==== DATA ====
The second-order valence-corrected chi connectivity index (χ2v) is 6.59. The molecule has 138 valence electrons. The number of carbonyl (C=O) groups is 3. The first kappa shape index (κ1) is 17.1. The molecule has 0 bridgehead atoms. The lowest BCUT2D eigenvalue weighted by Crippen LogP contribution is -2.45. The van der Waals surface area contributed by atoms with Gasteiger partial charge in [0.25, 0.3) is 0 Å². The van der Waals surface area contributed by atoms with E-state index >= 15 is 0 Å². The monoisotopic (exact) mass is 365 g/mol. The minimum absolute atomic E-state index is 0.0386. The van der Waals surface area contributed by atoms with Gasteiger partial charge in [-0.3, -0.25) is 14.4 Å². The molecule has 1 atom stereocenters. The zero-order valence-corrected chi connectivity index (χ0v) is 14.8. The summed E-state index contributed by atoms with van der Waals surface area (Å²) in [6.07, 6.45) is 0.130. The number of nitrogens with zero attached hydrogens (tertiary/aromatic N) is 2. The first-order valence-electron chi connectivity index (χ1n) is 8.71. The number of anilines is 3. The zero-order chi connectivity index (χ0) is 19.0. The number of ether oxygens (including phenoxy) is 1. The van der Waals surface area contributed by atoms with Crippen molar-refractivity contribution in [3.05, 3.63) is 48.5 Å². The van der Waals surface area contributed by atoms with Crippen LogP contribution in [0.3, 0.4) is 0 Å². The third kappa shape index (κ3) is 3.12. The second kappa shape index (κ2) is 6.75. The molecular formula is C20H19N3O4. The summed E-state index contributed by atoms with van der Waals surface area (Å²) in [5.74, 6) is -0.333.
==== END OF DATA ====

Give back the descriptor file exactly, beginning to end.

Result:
The second-order valence-corrected chi connectivity index (χ2v) is 6.59. The molecule has 138 valence electrons. The number of carbonyl (C=O) groups is 3. The first kappa shape index (κ1) is 17.1. The molecule has 0 bridgehead atoms. The lowest BCUT2D eigenvalue weighted by Crippen LogP contribution is -2.45. The van der Waals surface area contributed by atoms with Gasteiger partial charge in [0.25, 0.3) is 0 Å². The van der Waals surface area contributed by atoms with E-state index >= 15 is 0 Å². The monoisotopic (exact) mass is 365 g/mol. The minimum absolute atomic E-state index is 0.0386. The van der Waals surface area contributed by atoms with Gasteiger partial charge in [-0.3, -0.25) is 14.4 Å². The molecule has 1 atom stereocenters. The zero-order valence-corrected chi connectivity index (χ0v) is 14.8. The summed E-state index contributed by atoms with van der Waals surface area (Å²) in [6.07, 6.45) is 0.130. The number of nitrogens with zero attached hydrogens (tertiary/aromatic N) is 2. The first-order valence-electron chi connectivity index (χ1n) is 8.71. The number of anilines is 3. The zero-order chi connectivity index (χ0) is 19.0. The number of ether oxygens (including phenoxy) is 1. The van der Waals surface area contributed by atoms with Crippen molar-refractivity contribution in [3.05, 3.63) is 48.5 Å². The van der Waals surface area contributed by atoms with Crippen LogP contribution in [0.3, 0.4) is 0 Å². The third kappa shape index (κ3) is 3.12. The second kappa shape index (κ2) is 6.75. The molecular formula is C20H19N3O4. The summed E-state index contributed by atoms with van der Waals surface area (Å²) in [5.74, 6) is -0.333.